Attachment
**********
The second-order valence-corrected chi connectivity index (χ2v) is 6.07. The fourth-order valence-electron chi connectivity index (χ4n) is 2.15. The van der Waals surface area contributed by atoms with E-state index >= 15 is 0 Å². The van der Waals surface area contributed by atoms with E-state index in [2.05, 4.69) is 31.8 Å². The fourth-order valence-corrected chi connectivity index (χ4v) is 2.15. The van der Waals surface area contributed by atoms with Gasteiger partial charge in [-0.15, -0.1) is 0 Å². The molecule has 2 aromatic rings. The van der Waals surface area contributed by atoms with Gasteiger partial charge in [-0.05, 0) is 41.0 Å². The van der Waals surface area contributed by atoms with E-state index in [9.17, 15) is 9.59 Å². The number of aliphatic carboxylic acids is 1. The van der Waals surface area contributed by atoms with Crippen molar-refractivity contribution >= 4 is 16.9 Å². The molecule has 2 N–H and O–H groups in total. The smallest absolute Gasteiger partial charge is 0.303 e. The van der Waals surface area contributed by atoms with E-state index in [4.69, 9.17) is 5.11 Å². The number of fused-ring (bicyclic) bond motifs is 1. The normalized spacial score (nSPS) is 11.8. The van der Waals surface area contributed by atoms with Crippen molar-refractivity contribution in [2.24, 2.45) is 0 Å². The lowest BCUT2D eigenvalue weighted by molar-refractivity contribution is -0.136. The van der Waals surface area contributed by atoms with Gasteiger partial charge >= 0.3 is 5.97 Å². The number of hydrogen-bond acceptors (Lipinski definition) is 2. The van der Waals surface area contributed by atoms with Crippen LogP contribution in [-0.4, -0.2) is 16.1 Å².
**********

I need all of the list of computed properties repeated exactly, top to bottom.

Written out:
The second-order valence-corrected chi connectivity index (χ2v) is 6.07. The fourth-order valence-electron chi connectivity index (χ4n) is 2.15. The van der Waals surface area contributed by atoms with E-state index >= 15 is 0 Å². The van der Waals surface area contributed by atoms with E-state index in [2.05, 4.69) is 31.8 Å². The fourth-order valence-corrected chi connectivity index (χ4v) is 2.15. The van der Waals surface area contributed by atoms with Gasteiger partial charge in [-0.15, -0.1) is 0 Å². The molecule has 2 aromatic rings. The van der Waals surface area contributed by atoms with Gasteiger partial charge in [-0.05, 0) is 41.0 Å². The van der Waals surface area contributed by atoms with E-state index in [9.17, 15) is 9.59 Å². The number of aliphatic carboxylic acids is 1. The van der Waals surface area contributed by atoms with Crippen molar-refractivity contribution >= 4 is 16.9 Å². The molecule has 2 N–H and O–H groups in total. The smallest absolute Gasteiger partial charge is 0.303 e. The van der Waals surface area contributed by atoms with E-state index in [4.69, 9.17) is 5.11 Å². The number of fused-ring (bicyclic) bond motifs is 1. The normalized spacial score (nSPS) is 11.8. The van der Waals surface area contributed by atoms with Crippen molar-refractivity contribution in [2.24, 2.45) is 0 Å². The lowest BCUT2D eigenvalue weighted by molar-refractivity contribution is -0.136. The van der Waals surface area contributed by atoms with Gasteiger partial charge >= 0.3 is 5.97 Å². The number of hydrogen-bond acceptors (Lipinski definition) is 2. The van der Waals surface area contributed by atoms with Crippen LogP contribution in [-0.4, -0.2) is 16.1 Å².